By Yuri Karpenko
Minsk recently hosted its traditional Christmas International Amateur Ice Hockey Tournament for the prize of the President of Belarus. It’s a well-established feature on the Belarusian hockey calendar, viewed as a veterans’ championship: a competition for ‘real men’. No other place on earth can boast such a major hockey tournament for amateurs. Moreover, it’s high level of organisation, the hospitality of Belarusian fans and ardent audience support combine to create a unique atmosphere. Of course, the President’s personal involvement in the competition is also noteworthy.
The Head of the Belarusian Hockey Federation, Yevgeny Vorsin, points out that the tournament’s prestige rises each year. “Ever more teams are keen to take part in the event: more than are envisaged by our regulations,” he notes. “It’s inspiring that not only our neighbouring states apply to participate; more distant countries and traditional ‘hockey states’ like Sweden and Canada are eager to join us. I think that, next year, they’ll take part in the tournament.” With this growing popularity in mind, the organisers plan to expand the geography of the Christmas Tournament next year, giving it the status of a world amateur championship. The issue is to be raised at the next International Hockey Federation congress meeting.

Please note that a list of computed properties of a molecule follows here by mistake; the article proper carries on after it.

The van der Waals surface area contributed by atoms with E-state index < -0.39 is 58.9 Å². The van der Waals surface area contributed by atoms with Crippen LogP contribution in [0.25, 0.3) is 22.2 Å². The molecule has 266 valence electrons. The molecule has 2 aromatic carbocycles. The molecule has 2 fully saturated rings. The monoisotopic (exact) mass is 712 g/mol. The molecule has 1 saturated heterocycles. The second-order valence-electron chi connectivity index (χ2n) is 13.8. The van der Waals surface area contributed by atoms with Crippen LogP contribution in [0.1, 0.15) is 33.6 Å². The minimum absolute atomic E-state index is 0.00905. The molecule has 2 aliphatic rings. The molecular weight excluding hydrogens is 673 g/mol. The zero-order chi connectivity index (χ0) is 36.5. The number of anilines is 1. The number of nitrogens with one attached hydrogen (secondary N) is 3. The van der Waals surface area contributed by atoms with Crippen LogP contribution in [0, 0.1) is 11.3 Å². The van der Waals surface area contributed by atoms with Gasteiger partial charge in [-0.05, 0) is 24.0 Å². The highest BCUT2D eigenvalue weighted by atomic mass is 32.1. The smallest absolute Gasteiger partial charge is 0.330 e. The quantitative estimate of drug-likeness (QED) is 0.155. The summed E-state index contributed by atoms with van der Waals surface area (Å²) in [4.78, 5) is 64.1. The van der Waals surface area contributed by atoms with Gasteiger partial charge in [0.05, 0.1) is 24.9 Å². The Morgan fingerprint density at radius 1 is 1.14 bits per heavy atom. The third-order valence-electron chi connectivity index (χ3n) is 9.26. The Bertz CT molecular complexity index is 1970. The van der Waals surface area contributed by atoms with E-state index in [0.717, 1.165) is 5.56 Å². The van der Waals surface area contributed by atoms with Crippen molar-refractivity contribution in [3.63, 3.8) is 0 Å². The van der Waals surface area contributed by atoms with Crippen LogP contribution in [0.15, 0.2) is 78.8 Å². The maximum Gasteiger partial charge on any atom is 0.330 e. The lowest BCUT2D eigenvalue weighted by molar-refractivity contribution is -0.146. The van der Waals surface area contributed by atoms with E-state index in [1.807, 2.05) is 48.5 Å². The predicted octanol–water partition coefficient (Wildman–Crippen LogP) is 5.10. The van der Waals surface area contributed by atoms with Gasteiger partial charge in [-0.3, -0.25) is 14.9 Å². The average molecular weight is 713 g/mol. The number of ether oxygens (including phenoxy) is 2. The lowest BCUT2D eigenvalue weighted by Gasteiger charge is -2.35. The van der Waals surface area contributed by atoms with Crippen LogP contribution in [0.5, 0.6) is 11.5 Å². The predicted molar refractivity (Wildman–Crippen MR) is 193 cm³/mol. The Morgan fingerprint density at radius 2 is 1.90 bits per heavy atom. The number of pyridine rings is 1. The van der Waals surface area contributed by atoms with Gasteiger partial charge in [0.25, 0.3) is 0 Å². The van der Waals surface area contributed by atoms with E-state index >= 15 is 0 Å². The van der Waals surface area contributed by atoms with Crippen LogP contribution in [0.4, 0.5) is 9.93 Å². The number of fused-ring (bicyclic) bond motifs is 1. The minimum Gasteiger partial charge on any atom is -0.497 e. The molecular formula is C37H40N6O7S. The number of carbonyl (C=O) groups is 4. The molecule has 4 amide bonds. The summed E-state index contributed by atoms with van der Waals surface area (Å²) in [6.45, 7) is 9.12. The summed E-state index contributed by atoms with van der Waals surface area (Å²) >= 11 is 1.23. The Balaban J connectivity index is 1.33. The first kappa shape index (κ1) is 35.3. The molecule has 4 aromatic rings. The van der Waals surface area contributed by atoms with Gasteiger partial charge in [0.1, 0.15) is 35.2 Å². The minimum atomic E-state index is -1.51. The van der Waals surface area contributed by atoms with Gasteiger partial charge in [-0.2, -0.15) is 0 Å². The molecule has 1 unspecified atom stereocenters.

This year, amateurs from Austria, Germany, Russia, Slovakia, Ukraine, Finland, Switzerland and Belarus took to the Belarusian ice, with the tournament keeping its original format. After the first round, the team played knock-out matches to settle the final two squads. Fans anticipated seeing all-time rivals Belarus and Russia (which won the event once) in the ultimate match, and were not disappointed. As before, Russia brought its legendary players to Minsk: Alexander Yakushev, Sergey Makarov, Valery Kamensky, Vladimir Malakhov, Victor Lutchenko, Andrey Kovalenko and Maxim Mikhailovsky.
On the way to the finals, Belarus defeated Austria, Germany and Finland in its sub-group while Russia crushed Ukraine, Switzerland and Slovakia in Group B. The decisive fight at Minsk-Arena was dramatic and enthralling, with Russia proving luckier, snatching its win via a series of penalty kicks (after a 2:2 draw).
Despite defeat, Belarus cannot be viewed as a loser, having posed an equal threat to its opponents: once world and Olympic champions. Russian Mikhailovsky was named ‘best goalkeeper’ of the tournament once again while representatives of the Belarusian President’s squad — Vladimir Tsyplakov and Andrey Astashevich — were named ‘best defenseman’ and ‘best forward’ respectively. Next year, Belarus should gain the chance to redeem itself, if the favourites meet in the finals again.